The National Book Foundation says it distributed thousands of associated books to readers and students at partner colleges, prisons, and detention centers nationwide.

Steinberger: ‘Carefully Considering the Options

Prepared comments are included in the announcement of the plans for the awards program.

David Steinberger

David Steinberger, the National Book Foundation board chair, is quoted, saying, “The National Book Awards are a celebration of books and the community that has a hand in creating them.

“Last year, for the first time in National Book Awards history, we hosted a completely virtual event. When gathering in-person wasn’t possible, we were heartened and inspired by the support of the literary world.

“After carefully considering the options for this year’s National Book Awards and closely monitoring best health and safety practices associated with COVID-19, the board and staff of the National Book Foundation plans to host an in-person ceremony and benefit dinner, while taking steps intended to protect the health and safety of every attendee.”

Ruth Dickey

And Ruth Dickey, named in February to succeed Lisa Lucas as the foundation’s executive director, is quoted, saying, “We’re grateful for the opportunity to gather as a book community, while still ensuring safety for in-person attendees and accessibility for at-home viewers.

“Communication with sponsors, publishers, writers, judges, and all attendees will be a priority.

“Through the tremendous efforts of this year’s judging panels, we look forward to championing extraordinary writers and their work this fall. Books have always been a source of solace and joy, education and inspiration, and we cannot wait to celebrate with the book community and readers everywhere.”

This year’s National Book Awards longlists are anticipated for announcements in the program’s customary rolling pattern, September 15, 16, and 17.

Shortlists, which the National Book Awards program calls finalists, are to be named October 5.

The Coronavirus in the United States

So forcefully is the B.1.617.2 “delta” variant of the coronavirus COVID-19 asserting itself in the United States that on Saturday (July 31), the state of Florida, with a population of 21.5 million, reported its largest single-day increase of COVID cases since the start of the pandemic, as reported by Emily Shapiro, Ivan Pereira, Meredith Deliso, Morgan Winsor, and Marlene Lenthang for ABC News.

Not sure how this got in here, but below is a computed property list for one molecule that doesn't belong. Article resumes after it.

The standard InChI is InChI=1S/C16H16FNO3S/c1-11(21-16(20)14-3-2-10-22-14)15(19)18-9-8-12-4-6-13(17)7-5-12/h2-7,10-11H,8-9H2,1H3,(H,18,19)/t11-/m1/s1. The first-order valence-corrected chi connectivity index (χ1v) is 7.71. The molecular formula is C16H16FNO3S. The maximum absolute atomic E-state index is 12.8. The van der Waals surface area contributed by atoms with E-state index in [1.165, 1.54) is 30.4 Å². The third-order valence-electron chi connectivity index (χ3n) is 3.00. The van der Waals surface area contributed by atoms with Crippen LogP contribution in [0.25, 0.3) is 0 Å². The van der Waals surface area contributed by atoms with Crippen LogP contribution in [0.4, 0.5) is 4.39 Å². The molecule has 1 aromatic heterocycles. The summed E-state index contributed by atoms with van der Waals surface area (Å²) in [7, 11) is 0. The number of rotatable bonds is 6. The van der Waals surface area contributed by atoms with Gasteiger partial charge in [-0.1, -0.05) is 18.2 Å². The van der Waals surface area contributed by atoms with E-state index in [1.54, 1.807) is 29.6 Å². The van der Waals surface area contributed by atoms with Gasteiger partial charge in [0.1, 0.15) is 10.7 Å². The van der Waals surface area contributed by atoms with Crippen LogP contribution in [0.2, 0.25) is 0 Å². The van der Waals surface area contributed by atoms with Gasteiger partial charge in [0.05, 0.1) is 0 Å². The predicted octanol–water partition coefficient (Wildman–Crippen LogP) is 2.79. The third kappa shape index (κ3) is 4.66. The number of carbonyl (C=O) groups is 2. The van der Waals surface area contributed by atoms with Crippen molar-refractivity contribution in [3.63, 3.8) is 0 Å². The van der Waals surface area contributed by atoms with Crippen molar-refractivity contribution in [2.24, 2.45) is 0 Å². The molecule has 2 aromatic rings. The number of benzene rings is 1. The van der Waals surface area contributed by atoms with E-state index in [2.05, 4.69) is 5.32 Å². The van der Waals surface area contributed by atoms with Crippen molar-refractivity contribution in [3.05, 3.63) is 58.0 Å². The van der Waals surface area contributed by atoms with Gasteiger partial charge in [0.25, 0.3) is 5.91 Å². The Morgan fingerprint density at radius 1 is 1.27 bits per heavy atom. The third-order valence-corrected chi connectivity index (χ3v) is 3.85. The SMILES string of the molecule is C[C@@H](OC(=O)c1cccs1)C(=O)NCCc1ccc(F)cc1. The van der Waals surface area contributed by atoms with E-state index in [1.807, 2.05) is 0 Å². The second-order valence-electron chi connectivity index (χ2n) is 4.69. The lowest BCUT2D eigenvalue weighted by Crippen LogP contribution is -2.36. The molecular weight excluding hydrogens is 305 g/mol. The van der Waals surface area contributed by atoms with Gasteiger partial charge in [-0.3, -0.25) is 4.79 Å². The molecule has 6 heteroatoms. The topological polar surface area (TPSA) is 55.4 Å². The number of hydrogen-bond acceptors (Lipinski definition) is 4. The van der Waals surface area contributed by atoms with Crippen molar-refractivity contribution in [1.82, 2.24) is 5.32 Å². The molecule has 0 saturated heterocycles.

At this writing, the 12:21 p.m. ET (1621 GMT) August 1 update of the Johns Hopkins Coronavirus Resource Center sees 34,985,194 total cases to date in the States’ population of 328.2 million, with 613,172 fatalities.

Data from the Centers for Disease Control and Prevention (CDC) indicates that 57.9 percent of Americans 12 and older have been fully vaccinated, the pace of new vaccinations having hit what Biden administration officials call a wall of resistance. That pushback is made up primarily of right-wing opposition and “vaccination hesitancy,” much of the latter fed by disinformation. At least one shot has been given to 69 percent of adults. Vaccines are not yet approved for children 11 and younger.

Recent days have registered marked upturns in the pace of US vaccinations again, Joe Biden speaking of 1 million inoculations given on Friday (July 30). Two factors are understood to be behind this quickening pace.

First, data leaked from a CDC study has shown an even higher level of transmission capability for the delta variant than was previously perceived by many citizens. The contagion level is comparable to that of chicken pox and common colds, according to the leaked study from Provincetown Massachusetts (here covered by Ellen Barry and Beth Treffeisen for The New York Times), something not previously well understood by many in the population.

Second, on Biden’s order, the federal government–including the military–has joined major corporations and industries in requiring vaccinations or testing for employees and even for consumers. Companies doing this include Google, Twitter, Facebook, Walmart, Disney, Netflix, asset manager BlackRock, Morgan Stanley, Saks Fifth Avenue, the Washington Post, Union Square Hospitality Group, Ascension Health, Uber, Lyft, and Goldman Sachs, as reported by Alexis Benveniste for CNN Business.

More such mandates and delta variant news are expected to trigger higher vaccination rates in coming days.


More from Publishing Perspectives on the National Book Foundation and the awards is here, and on awards programs in general is here

And more on the coronavirus COVID-19 pandemic and its impact on international book publishing is here

About the Author

Porter Anderson

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Porter Anderson is a non-resident fellow of Trends Research & Advisory, and he has been named International Trade Press Journalist of the Year in London Book Fair's International Excellence Awards. He is Editor-in-Chief of Publishing Perspectives. He formerly was Associate Editor for The FutureBook at London's The Bookseller. Anderson was for more than a decade a senior producer and anchor with CNN.com, CNN International, and CNN USA. As as an arts critic (National Critics Institute), he was with The Village Voice, the Dallas Times Herald, and the Tampa Tribune, now the Tampa Bay Times. He co-founded The Hot Sheet, a newsletter for authors, which now is owned and operated by Jane Friedman.